E-cigarettes pose a huge health risk to users, who more often than not are adolescents and young adults.
The Union government recently banned ENDS (Electronic Nicotine Delivery Systems), or e-cigarettes, as they are popularly known.
E-cigarettes pose a serious health risk to users, who more often than not are adolescents and young adults.
ENDS lead to devastating nicotine addiction and may serve as a gateway to conventional tobacco use throughout life.
By banning e-cigarettes, India has saved generations of Indians from substance dependence and tobacco-related health hazards.
An e-cigarette is a battery-operated device that heats a nicotine-containing flavoured solution to create vapours that are inhaled (or 'vaped').
Further, ENDS devices are also used to vape cannabis and other addictive substances.
Young people find vaping stylish and 'cool', ignoring its potential to trap them in a habit that they would find difficult to let go.
Unsurprisingly, the use of e-cigarettes has spread rapidly. There were several alarming media reports of e-cigarette use among school students. Therefore, government action was timely.
The health ministry decided to ban ENDS by ordinance, based on the recommendations of various expert committees, the Drugs Technical Advisory Board and the Indian Council of Medical Research.
On the eve of World No Tobacco Day (May 31), this year, ICMR published a comprehensive white paper on ENDS, recommending a complete prohibition, in the larger interest of protecting public health.
The white paper reported that use of ENDS is harmful to the cardiovascular system, respiratory system and many other body systems and poses a risk to foetal, infant and child brain development.
Studies have shown that vaping, like cigarette-smoking, impairs respiratory immune cell function and airways, resulting in severe respiratory diseases and increased susceptibility to infections.
The possibility of cancer cannot be ruled out as well.
Vaping is also harmful to non-users and passive vapers.
Passive exposure to vapours during pregnancy can severely affect the health of both the mother and foetus.
There is also a potential risk of environmental hazards from the disposal of e-cigarette waste or ENDS devices, as well as their manufacture.
E-cigarette use by non-smokers can lead to nicotine addiction and thereby to regular smoking. A typical cartridge contains about as much nicotine as a pack of 20 regular cigarettes.
Furthermore, the amount of nicotine and other chemicals in these products varies widely and thus the consumer remains unaware of the actual contents of these products.
Nicotine solvents release potential carcinogens like acetaldehyde, formaldehyde and acetone, depending on battery output voltage.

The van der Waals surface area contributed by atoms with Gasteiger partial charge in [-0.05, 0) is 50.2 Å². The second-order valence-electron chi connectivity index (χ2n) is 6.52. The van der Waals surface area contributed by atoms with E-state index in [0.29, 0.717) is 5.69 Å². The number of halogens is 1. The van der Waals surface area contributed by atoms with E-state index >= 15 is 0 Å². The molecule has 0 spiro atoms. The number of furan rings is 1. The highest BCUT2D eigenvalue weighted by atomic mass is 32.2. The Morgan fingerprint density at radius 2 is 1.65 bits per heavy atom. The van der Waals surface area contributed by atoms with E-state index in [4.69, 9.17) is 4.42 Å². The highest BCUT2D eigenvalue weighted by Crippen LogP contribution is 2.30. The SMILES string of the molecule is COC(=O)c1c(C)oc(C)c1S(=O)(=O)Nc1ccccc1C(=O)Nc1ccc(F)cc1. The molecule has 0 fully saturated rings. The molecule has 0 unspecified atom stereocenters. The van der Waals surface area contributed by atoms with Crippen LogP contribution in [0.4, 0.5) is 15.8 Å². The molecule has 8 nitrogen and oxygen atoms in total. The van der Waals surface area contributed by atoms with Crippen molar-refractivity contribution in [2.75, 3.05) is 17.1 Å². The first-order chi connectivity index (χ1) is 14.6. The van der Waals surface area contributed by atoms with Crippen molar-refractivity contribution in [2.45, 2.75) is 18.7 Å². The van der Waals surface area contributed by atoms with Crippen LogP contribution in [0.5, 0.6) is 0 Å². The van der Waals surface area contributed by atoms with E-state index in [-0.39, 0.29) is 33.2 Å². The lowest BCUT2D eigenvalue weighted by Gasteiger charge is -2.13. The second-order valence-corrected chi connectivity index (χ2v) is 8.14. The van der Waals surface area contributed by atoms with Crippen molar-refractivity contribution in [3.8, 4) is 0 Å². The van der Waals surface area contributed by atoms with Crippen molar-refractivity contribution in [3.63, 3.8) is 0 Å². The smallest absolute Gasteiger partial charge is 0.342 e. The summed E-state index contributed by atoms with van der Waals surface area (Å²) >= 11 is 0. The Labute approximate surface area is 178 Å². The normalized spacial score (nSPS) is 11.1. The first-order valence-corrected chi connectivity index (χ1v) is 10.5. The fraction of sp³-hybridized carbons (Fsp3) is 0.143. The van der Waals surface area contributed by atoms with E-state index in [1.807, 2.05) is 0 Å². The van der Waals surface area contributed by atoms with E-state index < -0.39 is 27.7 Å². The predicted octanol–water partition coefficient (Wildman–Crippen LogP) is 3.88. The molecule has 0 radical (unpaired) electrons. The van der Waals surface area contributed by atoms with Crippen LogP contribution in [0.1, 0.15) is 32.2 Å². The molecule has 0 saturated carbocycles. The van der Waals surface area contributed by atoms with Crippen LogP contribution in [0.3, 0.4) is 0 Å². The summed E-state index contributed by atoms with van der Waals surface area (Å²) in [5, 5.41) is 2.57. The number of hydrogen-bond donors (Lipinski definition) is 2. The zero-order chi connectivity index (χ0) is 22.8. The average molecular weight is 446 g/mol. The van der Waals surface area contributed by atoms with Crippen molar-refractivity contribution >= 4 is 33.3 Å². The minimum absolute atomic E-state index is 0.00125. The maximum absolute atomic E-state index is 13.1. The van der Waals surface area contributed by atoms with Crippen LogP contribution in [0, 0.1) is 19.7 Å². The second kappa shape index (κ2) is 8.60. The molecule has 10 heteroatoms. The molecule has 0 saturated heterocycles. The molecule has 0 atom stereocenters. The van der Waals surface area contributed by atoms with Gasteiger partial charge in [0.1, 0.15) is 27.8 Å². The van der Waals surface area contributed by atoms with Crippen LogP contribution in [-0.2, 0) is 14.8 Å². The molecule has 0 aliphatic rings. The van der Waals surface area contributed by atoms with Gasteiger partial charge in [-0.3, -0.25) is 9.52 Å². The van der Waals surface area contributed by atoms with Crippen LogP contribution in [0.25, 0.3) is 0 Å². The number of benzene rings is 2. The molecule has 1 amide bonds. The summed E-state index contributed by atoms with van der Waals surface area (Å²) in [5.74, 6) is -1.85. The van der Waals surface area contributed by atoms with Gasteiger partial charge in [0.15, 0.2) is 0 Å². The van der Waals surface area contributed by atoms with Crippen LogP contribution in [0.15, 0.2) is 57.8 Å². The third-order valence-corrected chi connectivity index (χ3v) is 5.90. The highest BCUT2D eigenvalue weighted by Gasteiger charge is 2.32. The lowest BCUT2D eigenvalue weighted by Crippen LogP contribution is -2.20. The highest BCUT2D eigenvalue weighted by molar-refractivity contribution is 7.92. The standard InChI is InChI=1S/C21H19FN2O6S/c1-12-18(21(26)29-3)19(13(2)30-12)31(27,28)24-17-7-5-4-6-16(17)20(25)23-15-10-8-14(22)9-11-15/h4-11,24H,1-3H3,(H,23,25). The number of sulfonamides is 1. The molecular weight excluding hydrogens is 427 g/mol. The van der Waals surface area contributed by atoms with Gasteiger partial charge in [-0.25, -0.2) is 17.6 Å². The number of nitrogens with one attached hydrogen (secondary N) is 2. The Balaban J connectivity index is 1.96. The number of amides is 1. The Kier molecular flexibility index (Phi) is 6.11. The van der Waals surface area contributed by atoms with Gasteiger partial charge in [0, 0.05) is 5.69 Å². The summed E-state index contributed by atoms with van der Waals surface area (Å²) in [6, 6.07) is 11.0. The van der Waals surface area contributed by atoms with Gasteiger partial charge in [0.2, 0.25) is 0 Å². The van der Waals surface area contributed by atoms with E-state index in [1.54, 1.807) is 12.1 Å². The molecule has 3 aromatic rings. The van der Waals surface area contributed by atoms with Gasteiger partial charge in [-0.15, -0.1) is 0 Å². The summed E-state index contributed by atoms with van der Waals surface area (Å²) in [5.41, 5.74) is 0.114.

Liquid-vaporising solutions contain propylene glycol, vegetable glycerol, other toxic chemicals and metals that have been demonstrated to be responsible for several serious health effects, including cancers and diseases of the heart, lungs and brain.
Moreover, the flavouring agents used in e-cigarettes can also adversely affect the consumer's health due to cytotoxic effects.
A study on menthol and peppermint vapes revealed high concentrations of the carcinogenic additive 'pulegone', which was recently banned by the US.
In many countries where ENDS were introduced, there has been an alarming increase in e-cigarette use among youth and adolescents, who are more susceptible to developing nicotine dependence than adults.
E-cigarettes are the most commonly used nicotine products in the US, and their use is reported to be rising at an alarming rate.
A US study in 2015 reported that 40 per cent of 18 to 24-year-olds. who were e-cigarette users had never smoked conventional cigarettes.
In 2018, another study suggested that about 21 per cent of high school students and 5 per cent of middle school students reported using e-cigarettes in the preceding 30 days.
Public opinion is intensifying against ENDS in the US. San Francisco became the first city to ban e-cigarettes in January 2019, and a day before India's ban, New York outlawed flavoured e-cigarettes.
The tobacco industry's efforts at harm reduction globally are not a new tactic to find a convoluted way to promote their products.
With similar claims, filtered cigarettes evolved decades ago, but the harm caused by tobacco did not decline, nor did the incidence of lung cancers related to tobacco use, across the world.
On the contrary, filtered cigarettes with added flavours were increasingly perceived as safe, helping the industry grow. Filtered cigarettes still dominate the market, with their market share climbing from 0.5 per cent in 1950 to over 98 per cent today.
Since the emergence of e-cigarettes in the mid-2000s, the industry has promoted them as a safer alternative to conventional cigarettes and an effective way to stop smoking.
The industry's claims are being endorsed by advocates of their products around the world, backed by homegrown and industry-funded research.
However, such claims have been refuted by a majority of independent researchers around the world. Ultimately, e-cigarettes are about harm proliferation, not harm reduction.
Strengthening the implementation of the WHO Framework Convention on Tobacco Control is an SDG-3 imperative worldwide.
India's swift end to ENDS is a step in that direction and could be the beginning of the rollback of e-cigarettes worldwide.
Given the high-profile pitch by the prime minister at the recent UN General Assembly event, the appreciation by WHO and others, it is very likely that India's decisive action will be emulated by many countries in the near future.
- Should cigarettes be banned in India? Do let us know in the message board below.
Vinod K Paul is member, NITI Aayog; Balram Bhargava is secretary, department of health research, ministry of health & family welfare, and director general, ICMR.